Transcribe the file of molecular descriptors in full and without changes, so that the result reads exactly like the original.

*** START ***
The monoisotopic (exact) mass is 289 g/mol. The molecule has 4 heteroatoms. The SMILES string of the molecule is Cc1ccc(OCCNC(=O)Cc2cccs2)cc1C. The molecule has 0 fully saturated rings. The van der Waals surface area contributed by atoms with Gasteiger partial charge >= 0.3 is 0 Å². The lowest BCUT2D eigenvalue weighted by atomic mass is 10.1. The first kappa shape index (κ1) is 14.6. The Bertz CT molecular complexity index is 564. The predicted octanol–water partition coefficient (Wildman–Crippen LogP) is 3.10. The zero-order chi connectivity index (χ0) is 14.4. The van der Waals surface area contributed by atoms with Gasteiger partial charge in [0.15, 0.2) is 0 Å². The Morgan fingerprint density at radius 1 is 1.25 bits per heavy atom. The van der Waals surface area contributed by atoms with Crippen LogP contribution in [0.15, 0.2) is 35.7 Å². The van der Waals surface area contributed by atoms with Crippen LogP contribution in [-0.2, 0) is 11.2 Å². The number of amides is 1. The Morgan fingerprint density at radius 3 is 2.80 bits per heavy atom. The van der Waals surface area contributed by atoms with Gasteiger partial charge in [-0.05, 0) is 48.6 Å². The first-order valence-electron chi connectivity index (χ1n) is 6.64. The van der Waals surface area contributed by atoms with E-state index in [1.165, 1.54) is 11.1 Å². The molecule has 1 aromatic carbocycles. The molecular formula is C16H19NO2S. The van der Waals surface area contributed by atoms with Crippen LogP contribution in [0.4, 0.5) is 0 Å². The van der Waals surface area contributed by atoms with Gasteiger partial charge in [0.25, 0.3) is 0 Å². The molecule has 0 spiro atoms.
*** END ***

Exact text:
The monoisotopic (exact) mass is 289 g/mol. The molecule has 4 heteroatoms. The SMILES string of the molecule is Cc1ccc(OCCNC(=O)Cc2cccs2)cc1C. The molecule has 0 fully saturated rings. The van der Waals surface area contributed by atoms with Gasteiger partial charge >= 0.3 is 0 Å². The lowest BCUT2D eigenvalue weighted by atomic mass is 10.1. The first kappa shape index (κ1) is 14.6. The Bertz CT molecular complexity index is 564. The predicted octanol–water partition coefficient (Wildman–Crippen LogP) is 3.10. The zero-order chi connectivity index (χ0) is 14.4. The van der Waals surface area contributed by atoms with Gasteiger partial charge in [0.15, 0.2) is 0 Å². The Morgan fingerprint density at radius 1 is 1.25 bits per heavy atom. The van der Waals surface area contributed by atoms with Crippen LogP contribution in [0.15, 0.2) is 35.7 Å². The van der Waals surface area contributed by atoms with Crippen LogP contribution in [-0.2, 0) is 11.2 Å². The number of amides is 1. The Morgan fingerprint density at radius 3 is 2.80 bits per heavy atom. The van der Waals surface area contributed by atoms with Gasteiger partial charge in [-0.05, 0) is 48.6 Å². The first-order valence-electron chi connectivity index (χ1n) is 6.64. The van der Waals surface area contributed by atoms with E-state index in [1.165, 1.54) is 11.1 Å². The molecule has 1 aromatic carbocycles. The molecular formula is C16H19NO2S. The van der Waals surface area contributed by atoms with Crippen LogP contribution in [0.4, 0.5) is 0 Å². The van der Waals surface area contributed by atoms with Gasteiger partial charge in [0.25, 0.3) is 0 Å². The molecule has 0 spiro atoms.